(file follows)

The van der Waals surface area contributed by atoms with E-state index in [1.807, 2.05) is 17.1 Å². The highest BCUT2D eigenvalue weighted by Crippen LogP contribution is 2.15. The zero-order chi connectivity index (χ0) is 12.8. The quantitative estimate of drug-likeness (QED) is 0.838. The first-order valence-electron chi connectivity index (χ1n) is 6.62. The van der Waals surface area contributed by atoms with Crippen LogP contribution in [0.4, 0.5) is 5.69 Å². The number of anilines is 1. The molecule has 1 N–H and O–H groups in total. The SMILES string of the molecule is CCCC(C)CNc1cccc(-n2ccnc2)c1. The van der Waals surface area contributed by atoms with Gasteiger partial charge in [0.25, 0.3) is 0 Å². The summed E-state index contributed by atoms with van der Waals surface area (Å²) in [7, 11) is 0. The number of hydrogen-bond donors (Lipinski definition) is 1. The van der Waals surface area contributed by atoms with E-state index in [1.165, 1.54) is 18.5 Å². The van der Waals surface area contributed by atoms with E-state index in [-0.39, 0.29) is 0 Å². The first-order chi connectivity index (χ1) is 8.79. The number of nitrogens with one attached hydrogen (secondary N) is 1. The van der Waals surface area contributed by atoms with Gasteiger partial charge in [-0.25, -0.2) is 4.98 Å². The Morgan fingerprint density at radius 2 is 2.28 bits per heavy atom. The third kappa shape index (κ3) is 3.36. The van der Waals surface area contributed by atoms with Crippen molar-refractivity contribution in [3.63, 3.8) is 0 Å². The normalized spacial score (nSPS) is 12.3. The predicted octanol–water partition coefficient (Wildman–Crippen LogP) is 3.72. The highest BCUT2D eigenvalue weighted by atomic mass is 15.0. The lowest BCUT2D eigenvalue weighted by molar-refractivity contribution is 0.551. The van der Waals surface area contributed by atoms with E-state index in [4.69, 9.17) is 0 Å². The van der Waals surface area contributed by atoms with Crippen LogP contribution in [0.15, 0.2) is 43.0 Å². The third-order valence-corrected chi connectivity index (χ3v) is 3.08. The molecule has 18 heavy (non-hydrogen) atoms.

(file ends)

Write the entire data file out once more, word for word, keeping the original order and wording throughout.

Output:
The van der Waals surface area contributed by atoms with E-state index in [1.807, 2.05) is 17.1 Å². The highest BCUT2D eigenvalue weighted by Crippen LogP contribution is 2.15. The zero-order chi connectivity index (χ0) is 12.8. The quantitative estimate of drug-likeness (QED) is 0.838. The first-order valence-electron chi connectivity index (χ1n) is 6.62. The van der Waals surface area contributed by atoms with Crippen LogP contribution in [0.4, 0.5) is 5.69 Å². The number of anilines is 1. The molecule has 1 N–H and O–H groups in total. The SMILES string of the molecule is CCCC(C)CNc1cccc(-n2ccnc2)c1. The van der Waals surface area contributed by atoms with Gasteiger partial charge in [0.25, 0.3) is 0 Å². The summed E-state index contributed by atoms with van der Waals surface area (Å²) in [7, 11) is 0. The number of hydrogen-bond donors (Lipinski definition) is 1. The van der Waals surface area contributed by atoms with E-state index in [1.165, 1.54) is 18.5 Å². The van der Waals surface area contributed by atoms with E-state index in [-0.39, 0.29) is 0 Å². The first-order chi connectivity index (χ1) is 8.79. The number of nitrogens with one attached hydrogen (secondary N) is 1. The van der Waals surface area contributed by atoms with Gasteiger partial charge in [-0.25, -0.2) is 4.98 Å². The Morgan fingerprint density at radius 2 is 2.28 bits per heavy atom. The third kappa shape index (κ3) is 3.36. The van der Waals surface area contributed by atoms with Crippen molar-refractivity contribution in [3.63, 3.8) is 0 Å². The normalized spacial score (nSPS) is 12.3. The predicted octanol–water partition coefficient (Wildman–Crippen LogP) is 3.72. The highest BCUT2D eigenvalue weighted by atomic mass is 15.0. The lowest BCUT2D eigenvalue weighted by molar-refractivity contribution is 0.551. The van der Waals surface area contributed by atoms with E-state index in [4.69, 9.17) is 0 Å². The van der Waals surface area contributed by atoms with Crippen LogP contribution in [0.15, 0.2) is 43.0 Å². The third-order valence-corrected chi connectivity index (χ3v) is 3.08. The molecule has 18 heavy (non-hydrogen) atoms.